After the rather successful cooperation with GAMEWORKS for the release of Animalia the Swiss insurance company "Assura" has decided to sponsor yet another boardgame. So Bruno Cathala, Malcom Braff and Sebastian Pauchon were set to the task and came up with Jamaica, a fast-paced and cute looking Pirate game. As a matter of fact, quite a lot of love has been invested in the creation of every little detail of the game, so that not only the colorful illustrations bring a good atmosphere, but also other cute details like a set of rules which is shaped as a treasure map or the whole gamebox being shaped as a treasure chest certainly adds to the general good impression.

The game itself offers a quite untypical gameplay for a game with a pirate background. Thus, the theme would not usually be expected to be used in connection with a racing game. However, due to the special artifacts, the possibility of battle and the nice action-mechanism based on the Navigation-box the general background theme is reflected rather well. Of even more interest for the gamer will be the fact that the gameplay is not arbitrary and luck-dependant like other typical racing games, but instead the equality of each players' deck of cards provides for a quite good balance. Strategic aspects come in through the holds and the different kinds of cargo which can be loaded, and all these aspects taken together provide for a rather nice, entertaining excursion to the Caribbean. And not to forget: multi-languange rules are included!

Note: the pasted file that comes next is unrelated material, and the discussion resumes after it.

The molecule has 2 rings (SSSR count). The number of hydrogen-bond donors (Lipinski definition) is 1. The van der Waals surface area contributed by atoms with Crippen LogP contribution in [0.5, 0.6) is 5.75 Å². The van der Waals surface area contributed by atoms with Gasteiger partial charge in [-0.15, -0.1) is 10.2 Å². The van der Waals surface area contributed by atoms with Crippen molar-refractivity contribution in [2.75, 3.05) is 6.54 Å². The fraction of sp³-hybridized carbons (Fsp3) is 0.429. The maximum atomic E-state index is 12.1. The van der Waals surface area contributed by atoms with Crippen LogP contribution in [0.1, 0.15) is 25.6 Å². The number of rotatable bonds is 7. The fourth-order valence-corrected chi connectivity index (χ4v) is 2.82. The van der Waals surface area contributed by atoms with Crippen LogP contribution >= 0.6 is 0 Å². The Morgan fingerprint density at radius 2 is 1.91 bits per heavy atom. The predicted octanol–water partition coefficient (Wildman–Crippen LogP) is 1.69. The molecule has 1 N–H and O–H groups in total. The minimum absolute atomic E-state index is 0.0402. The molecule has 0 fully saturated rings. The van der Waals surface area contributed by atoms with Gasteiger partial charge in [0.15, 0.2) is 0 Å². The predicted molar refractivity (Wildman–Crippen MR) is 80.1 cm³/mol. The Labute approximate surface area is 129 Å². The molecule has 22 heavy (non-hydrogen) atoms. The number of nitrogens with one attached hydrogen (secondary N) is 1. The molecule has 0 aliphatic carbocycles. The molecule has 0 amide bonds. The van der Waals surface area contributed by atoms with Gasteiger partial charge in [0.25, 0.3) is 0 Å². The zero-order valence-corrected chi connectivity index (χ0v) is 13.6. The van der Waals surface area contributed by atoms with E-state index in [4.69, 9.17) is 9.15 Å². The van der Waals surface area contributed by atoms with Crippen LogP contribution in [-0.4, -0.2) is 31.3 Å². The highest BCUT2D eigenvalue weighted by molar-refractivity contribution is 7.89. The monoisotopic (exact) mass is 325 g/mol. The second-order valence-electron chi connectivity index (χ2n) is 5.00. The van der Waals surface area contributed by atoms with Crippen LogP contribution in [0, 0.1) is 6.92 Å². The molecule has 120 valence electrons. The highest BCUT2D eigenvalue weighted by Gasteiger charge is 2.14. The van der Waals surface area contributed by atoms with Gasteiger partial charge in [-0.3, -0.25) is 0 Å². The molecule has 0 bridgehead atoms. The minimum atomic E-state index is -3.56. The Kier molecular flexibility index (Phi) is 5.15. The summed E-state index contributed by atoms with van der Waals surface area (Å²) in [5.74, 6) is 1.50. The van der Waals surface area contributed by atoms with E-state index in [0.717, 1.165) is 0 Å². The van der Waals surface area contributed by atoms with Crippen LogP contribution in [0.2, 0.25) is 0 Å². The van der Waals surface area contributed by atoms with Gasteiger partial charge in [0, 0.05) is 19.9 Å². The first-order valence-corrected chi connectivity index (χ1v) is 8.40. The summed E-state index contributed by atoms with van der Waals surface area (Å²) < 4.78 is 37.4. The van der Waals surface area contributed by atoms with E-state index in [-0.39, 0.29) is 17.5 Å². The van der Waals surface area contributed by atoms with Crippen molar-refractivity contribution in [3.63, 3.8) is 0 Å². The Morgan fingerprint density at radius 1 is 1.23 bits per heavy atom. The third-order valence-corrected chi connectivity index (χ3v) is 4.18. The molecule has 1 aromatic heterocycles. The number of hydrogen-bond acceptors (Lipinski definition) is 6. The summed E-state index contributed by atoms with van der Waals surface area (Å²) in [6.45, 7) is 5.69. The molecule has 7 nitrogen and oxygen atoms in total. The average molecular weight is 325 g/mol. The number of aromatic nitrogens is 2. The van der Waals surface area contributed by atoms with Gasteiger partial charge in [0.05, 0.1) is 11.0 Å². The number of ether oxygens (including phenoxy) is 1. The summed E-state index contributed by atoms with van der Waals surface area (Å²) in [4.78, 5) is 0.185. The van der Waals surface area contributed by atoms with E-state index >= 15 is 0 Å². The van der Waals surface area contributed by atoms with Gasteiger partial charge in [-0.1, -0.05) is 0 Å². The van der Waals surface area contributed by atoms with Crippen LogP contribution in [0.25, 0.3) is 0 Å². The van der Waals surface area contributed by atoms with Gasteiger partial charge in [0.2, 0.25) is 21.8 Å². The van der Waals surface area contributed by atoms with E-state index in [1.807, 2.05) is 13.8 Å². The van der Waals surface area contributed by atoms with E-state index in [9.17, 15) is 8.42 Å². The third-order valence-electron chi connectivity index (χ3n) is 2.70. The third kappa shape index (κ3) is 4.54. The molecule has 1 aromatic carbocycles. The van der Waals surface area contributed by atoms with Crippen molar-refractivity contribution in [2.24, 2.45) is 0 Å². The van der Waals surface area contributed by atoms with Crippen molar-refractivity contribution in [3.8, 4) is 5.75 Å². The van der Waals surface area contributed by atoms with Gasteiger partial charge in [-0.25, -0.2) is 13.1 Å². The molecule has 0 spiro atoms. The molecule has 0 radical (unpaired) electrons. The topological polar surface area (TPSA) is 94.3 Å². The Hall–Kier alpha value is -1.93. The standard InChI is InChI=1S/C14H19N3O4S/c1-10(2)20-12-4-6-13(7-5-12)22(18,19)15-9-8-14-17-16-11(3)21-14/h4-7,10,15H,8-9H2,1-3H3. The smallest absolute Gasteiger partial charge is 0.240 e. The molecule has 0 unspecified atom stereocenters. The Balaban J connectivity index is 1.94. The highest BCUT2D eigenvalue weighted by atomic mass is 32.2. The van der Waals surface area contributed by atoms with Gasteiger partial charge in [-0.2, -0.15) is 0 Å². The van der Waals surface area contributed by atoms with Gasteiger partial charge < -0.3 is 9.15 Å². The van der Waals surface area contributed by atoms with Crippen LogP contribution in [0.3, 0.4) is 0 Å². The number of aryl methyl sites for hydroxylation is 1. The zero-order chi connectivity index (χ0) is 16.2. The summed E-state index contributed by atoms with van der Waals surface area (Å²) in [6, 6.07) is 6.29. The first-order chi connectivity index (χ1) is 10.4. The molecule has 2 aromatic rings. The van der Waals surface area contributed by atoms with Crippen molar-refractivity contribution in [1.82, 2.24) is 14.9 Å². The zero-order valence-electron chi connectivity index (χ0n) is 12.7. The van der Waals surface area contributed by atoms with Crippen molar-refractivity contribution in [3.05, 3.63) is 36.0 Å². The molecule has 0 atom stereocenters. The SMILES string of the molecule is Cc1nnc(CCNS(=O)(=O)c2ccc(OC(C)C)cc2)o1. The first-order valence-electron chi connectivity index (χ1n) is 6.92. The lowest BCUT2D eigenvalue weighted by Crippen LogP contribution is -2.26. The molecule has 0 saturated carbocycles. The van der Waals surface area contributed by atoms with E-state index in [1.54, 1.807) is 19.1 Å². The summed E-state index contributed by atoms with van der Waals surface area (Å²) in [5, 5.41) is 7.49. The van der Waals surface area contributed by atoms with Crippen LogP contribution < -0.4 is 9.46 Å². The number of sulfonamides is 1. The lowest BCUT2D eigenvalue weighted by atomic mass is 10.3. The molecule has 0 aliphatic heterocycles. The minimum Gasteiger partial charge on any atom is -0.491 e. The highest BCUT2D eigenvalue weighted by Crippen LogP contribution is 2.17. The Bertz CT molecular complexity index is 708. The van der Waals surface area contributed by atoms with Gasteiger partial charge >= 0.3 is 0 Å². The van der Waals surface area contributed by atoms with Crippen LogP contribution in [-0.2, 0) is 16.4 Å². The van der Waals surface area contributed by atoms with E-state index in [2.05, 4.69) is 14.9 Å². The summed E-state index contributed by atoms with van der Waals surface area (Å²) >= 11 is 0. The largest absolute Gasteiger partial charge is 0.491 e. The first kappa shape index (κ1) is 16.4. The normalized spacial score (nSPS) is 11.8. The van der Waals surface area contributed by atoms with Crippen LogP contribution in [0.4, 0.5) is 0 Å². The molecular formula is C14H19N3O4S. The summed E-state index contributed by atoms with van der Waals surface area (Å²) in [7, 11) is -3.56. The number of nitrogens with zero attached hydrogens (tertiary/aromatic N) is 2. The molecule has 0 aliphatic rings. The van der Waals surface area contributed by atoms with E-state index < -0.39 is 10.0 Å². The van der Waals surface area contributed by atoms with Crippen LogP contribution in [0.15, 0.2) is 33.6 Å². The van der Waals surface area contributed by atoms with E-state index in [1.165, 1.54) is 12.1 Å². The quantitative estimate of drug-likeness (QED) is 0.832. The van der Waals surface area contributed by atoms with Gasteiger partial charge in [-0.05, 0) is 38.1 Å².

Looking for this game? Visit Funagain Games!

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Copyright © 2008 Frank Schulte-Kulkmann, Essen, Germany